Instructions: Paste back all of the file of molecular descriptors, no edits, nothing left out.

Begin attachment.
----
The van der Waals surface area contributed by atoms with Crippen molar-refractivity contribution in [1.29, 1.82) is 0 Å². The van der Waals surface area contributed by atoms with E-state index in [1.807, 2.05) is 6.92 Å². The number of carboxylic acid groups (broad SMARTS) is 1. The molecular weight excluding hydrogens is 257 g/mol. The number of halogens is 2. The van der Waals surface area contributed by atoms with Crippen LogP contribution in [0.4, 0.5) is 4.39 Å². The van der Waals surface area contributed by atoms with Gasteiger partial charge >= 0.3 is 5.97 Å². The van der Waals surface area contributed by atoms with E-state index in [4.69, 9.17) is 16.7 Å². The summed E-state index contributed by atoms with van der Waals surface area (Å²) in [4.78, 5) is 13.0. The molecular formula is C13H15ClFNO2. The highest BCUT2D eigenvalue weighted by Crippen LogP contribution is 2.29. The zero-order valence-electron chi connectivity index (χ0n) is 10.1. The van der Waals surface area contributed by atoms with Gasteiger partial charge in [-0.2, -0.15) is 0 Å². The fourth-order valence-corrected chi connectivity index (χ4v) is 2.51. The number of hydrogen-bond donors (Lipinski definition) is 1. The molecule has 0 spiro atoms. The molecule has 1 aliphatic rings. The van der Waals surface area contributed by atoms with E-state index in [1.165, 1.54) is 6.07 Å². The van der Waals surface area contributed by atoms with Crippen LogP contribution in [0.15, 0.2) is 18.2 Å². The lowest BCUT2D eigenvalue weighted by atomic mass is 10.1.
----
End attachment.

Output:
The van der Waals surface area contributed by atoms with Crippen molar-refractivity contribution in [1.29, 1.82) is 0 Å². The van der Waals surface area contributed by atoms with E-state index in [1.807, 2.05) is 6.92 Å². The number of carboxylic acid groups (broad SMARTS) is 1. The molecular weight excluding hydrogens is 257 g/mol. The number of halogens is 2. The van der Waals surface area contributed by atoms with Crippen LogP contribution in [0.4, 0.5) is 4.39 Å². The van der Waals surface area contributed by atoms with Gasteiger partial charge >= 0.3 is 5.97 Å². The van der Waals surface area contributed by atoms with E-state index in [4.69, 9.17) is 16.7 Å². The summed E-state index contributed by atoms with van der Waals surface area (Å²) in [4.78, 5) is 13.0. The molecular formula is C13H15ClFNO2. The highest BCUT2D eigenvalue weighted by Crippen LogP contribution is 2.29. The zero-order valence-electron chi connectivity index (χ0n) is 10.1. The van der Waals surface area contributed by atoms with Gasteiger partial charge in [-0.2, -0.15) is 0 Å². The fourth-order valence-corrected chi connectivity index (χ4v) is 2.51. The number of hydrogen-bond donors (Lipinski definition) is 1. The molecule has 0 spiro atoms. The molecule has 1 aliphatic rings. The van der Waals surface area contributed by atoms with E-state index in [1.165, 1.54) is 6.07 Å². The van der Waals surface area contributed by atoms with Crippen LogP contribution in [0.15, 0.2) is 18.2 Å². The lowest BCUT2D eigenvalue weighted by atomic mass is 10.1.